May 1968: From the Langlois affaire to the Directors’ FortnightBy: Alonso Díaz de la Vega @diazdelavega1
Fifty years ago Paris was burning. It wasn’t engulfed in literal flames—although it almost was—but in the symbolic fire of revolution. After the police invaded the universities of Nanterre and Paris—the campus which we now know as the Sorbonne—, French students responded in May 1968 with massive protests which were soon joined by the workers of France. By the end of the month, François Mitterand and Pierre Mendès France were announcing—each on his own—that they were ready to form a new government. President Charles de Gaulle sneaked out of the country for a few hours but then returned to dissolve the National Assembly and call for new elections in which, contrary to his fears, his conservative party had a landslide victory which ended with the illusions of a leftist government.
Within the protest movement, French filmmakers made a noteworthy contribution that began gestating since February, when Henri Langlois, founder of the Cinémathèque Française, was fired by minister of Culture André Malraux. Langlois had become an essential figure in French cinema by hiding documents and films to avoid their destruction in the hands of the German invaders. Along with Lotte Eisner, Langlois saved France’s cinematic legacy and after the war he would turn it into the Cinémathèque’s archive. Inevitably, French filmmakers, particularly the New Wave group, reacted passionately to his dismissal.
Directors like François Truffaut, Jean-Luc Godard, Nicholas Ray and Marcel Carné, as well as stars like Jean-Paul Belmondo and Michel Piccoli, participated along with many others in a demonstration that was violently suppressed by the police. This culminated the consolidation of the Cinémathèque Defense Committee, which devoted itself to writing articles for Combat and alerting filmmakers the world over of the situation. They also asked them to withdraw their films from the new administration’s Cinémathèque. Charles Chaplin, Carl Theodor Dreyer and Fritz Lang were among the first to accept the petition. Although he was shooting his new film, Stolen Kisses (1968), Truffaut spent a good deal of his time working with the committee. The film, by the way, is dedicated to Henri Langlois’ Cinémathèque, and it opens with a shot of its doors closed to the public.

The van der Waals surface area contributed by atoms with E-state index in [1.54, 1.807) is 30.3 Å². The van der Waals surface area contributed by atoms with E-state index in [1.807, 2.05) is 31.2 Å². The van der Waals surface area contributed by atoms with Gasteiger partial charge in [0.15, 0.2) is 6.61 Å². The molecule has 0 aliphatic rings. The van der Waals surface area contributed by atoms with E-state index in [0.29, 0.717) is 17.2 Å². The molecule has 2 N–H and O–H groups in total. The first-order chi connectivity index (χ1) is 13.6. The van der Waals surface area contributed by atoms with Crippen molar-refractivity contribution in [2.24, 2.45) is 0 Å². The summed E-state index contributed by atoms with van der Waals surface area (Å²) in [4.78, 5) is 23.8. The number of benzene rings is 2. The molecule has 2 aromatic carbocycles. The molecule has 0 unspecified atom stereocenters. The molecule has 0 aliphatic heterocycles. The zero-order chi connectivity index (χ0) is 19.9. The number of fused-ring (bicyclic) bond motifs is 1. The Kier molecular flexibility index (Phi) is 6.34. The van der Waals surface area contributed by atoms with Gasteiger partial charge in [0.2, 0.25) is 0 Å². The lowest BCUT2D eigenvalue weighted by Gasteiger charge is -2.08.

The cinematic community’s effort had Langlois restituted and it also prepared them for what would come in May, when the Cinémathèque Defense Committee started demanding from the Cannes Festival solidarity with the students and the workers of France. There is footage of Godard and Truffaut at a press conference where they announce that the Czech filmmaker Milos Forman and the French director Claude Lelouch are withdrawing their films from the competition. Enraged by some attendants’ reluctance, Godard screams: “We’re talking about solidarity with the students and the workers and you’re talking about dolly-shots and close-ups!”. On Sunday, May 19th, the board of directors decided to close the festival.
Motivated by the events since Langlois’ dismissal, a vast group of filmmakers which included Jacques Rivette, Robert Bresson, and Louis Malle, formed in June 1968 the French Directors Guild, in order to protect the “artistic, moral, professional, and economic liberties” of all filmmakers. Accordingly they founded in 1969 the Directors’ Fortnight, a haven concentrated on unrecognized talents from around the world, parallel to the Cannes Festival. Masters like Martin Scorsese, George Lucas, Spike Lee, the brothers Dardenne and Michael Haneke, along with many others have made a name for themselves there. It’s an invaluable legacy of 1968, a year which has left an essential mark in cinema as it has in history.